LONDON – Saddam Hussein may have organized a meticulous plan for sabotaging Iraq's oil fields in a scorched-earth tactic designed to cripple Iraqi production.
The oil industry has buzzed with reports in recent weeks that Iraqis are rigging their wells with explosives, hoping to slow a U.S.-led attack and making the country's oil wealth worthless for any new government.
"We can confirm reports that (Saddam) has taken measures to booby trap oil wells by wiring the wells so that one person can blow them up," said Defense Department spokeswoman Megan Fox.
"If the worst happens and he does detonate something that causes the oil wells to catch fire, we'll do everything we can. Those assets belong to the Iraqi people, and as much as possible we'd like to keep them intact," she said.
In 1991, Iraqi troops needed just a few days and some plastic explosives to destroy more than 700 well heads and turn Kuwait's occupied oil fields into a desert inferno.
A loss of oil from Iraq -- home to the world's second-largest oil reserves -- could crimp supplies for importing countries, including the United States, which depends on Iraq for 2 percent of all the crude it consumes.
However, both Saudi Arabia and Venezuela have pledged to keep the oil flowing in wartime.
Oil exports are also a major source of the money that would be needed to pay for Iraq's reconstruction after a war. Because of their strategic importance, the Defense Department says it will try to secure Iraq's oil fields quickly to prevent Iraqi forces from damaging the country's 1,685 wells.
When Iraqi troops retreated from Kuwait in February 1991, they attached plastic explosives to well heads and piled sandbags against them to direct the force of the explosions for maximum effect.
The result was geysers of burning crude at 603 wells, serious damage at more than 100 others and widespread environmental degradation. Teams of firefighters from the United States, Canada and eight other countries worked from April until November to put out the fires.
Most of the teams used sea water pumped through Kuwait's empty oil pipelines to battle the fires. The heat was so intense, at more than 2,000 degrees Fahrenheit, that water sometimes continued boiling on the ground for two days afterward, said Mark Badick of Safety Boss, Inc.
"We've had fire helmets melt on our heads," said Badick, whose Calgary-based firm put out 180 of the Kuwaiti well fires.
Firefighters from Hungary had a different technique, using two jet engines mounted horizontally on a tank chassis -- a homemade vehicle they called "Big Wind" -- to blast flame-retardant foam at the fires.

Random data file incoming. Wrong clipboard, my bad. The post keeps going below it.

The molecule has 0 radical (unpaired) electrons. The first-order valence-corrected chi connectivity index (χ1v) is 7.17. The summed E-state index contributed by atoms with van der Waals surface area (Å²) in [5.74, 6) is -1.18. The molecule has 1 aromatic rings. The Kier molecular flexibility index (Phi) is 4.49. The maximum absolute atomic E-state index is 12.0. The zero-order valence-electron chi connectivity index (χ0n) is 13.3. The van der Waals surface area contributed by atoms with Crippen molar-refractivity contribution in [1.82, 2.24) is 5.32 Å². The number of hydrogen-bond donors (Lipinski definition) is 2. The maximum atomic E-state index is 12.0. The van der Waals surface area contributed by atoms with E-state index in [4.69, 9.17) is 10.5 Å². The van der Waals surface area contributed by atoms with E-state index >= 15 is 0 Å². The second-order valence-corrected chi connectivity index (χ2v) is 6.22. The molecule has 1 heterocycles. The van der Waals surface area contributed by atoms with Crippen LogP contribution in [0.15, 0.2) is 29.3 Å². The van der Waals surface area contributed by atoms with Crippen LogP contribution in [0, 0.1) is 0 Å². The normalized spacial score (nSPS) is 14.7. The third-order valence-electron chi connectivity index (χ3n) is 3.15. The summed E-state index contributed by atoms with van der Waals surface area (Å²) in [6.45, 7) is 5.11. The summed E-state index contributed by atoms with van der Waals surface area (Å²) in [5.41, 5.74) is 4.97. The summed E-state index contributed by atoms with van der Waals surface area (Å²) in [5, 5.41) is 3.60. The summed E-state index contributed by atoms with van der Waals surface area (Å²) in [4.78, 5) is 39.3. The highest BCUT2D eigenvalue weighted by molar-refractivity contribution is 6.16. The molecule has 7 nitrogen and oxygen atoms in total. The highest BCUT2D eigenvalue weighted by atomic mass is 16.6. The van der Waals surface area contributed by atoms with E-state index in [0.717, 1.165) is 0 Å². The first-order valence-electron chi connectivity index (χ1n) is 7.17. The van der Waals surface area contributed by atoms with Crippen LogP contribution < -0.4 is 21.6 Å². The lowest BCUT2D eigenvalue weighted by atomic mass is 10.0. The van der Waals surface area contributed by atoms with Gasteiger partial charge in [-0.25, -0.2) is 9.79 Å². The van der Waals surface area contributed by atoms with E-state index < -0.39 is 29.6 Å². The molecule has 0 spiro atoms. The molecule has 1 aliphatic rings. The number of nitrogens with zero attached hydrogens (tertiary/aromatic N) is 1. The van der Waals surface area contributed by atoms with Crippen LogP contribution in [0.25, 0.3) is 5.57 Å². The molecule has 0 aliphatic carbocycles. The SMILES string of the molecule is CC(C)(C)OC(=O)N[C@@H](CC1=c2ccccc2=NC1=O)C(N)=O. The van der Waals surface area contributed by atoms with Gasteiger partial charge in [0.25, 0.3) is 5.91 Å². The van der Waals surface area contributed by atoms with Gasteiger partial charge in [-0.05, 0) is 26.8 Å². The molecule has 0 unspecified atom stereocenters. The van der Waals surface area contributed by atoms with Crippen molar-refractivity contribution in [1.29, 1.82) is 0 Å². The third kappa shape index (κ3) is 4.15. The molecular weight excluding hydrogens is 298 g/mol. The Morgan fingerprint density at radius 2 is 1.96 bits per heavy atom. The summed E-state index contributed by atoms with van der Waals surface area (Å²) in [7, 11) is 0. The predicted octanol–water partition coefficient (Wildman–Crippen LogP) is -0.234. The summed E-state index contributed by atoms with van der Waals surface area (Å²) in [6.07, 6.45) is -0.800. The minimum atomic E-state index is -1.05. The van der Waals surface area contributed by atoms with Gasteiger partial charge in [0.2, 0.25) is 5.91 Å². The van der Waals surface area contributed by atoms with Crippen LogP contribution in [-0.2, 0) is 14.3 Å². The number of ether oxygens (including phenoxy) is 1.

It took Kuwait more than two years and $50 billion to restore its oil output to prewar levels. If Iraq sabotaged its oil fields, any cleanup could take far longer and cost much more.
Iraq's fields and pipelines are badly run-down after 12 years of U.N. economic sanctions. Its fields are also much farther from the sea than those in Kuwait, meaning a ready source of water might not be so easily available.
Destruction could be especially bad if Iraqis set off explosives underground, deep within the well shafts themselves. If that happened, firefighters would have to drill a new "relief well" and pump a mixture of sand, gel and mud into each damaged shaft to try to plug it up and stop the blowout.
"It's a long, arduous process," Badick said. Whereas he and his crews put out as many as five fires a day in Kuwait, cleaning up after a single underground explosion can take two months.
Even if the Iraqis did booby-trap their oil fields, Manouchehr Takin, an analyst at the Center for Global Energy Studies, said Saudi Arabia, Venezuela and other OPEC member countries could increase production to offset Iraq's 2 million barrels a day in exports.
Saudi Arabia, which has the world's largest crude reserves, repeatedly has suggested it would boost its output to keep supplies flowing. Also, the United States and other oil importing nations could tap their 4 billion barrels in strategic petroleum reserves, if necessary, to cover a shortfall.
Brown & Root Services of Houston has drawn up a plan for the Defense Department for containing and assessing any damage to Iraqi oil installations, but the Pentagon so far has awarded no contracts.
The challenge for such companies would multiply if Iraq used chemical, biological or radioactive material to sabotage its oil fields.
Special suits designed to protect a wearer against biological or chemical agents would disintegrate in the heat of a burning well. Firefighters might have no choice but to wait until the fires burn themselves out.
"That's a whole new ball game," said Peter Gignoux, head of the oil desk at Salomon Smith Barney.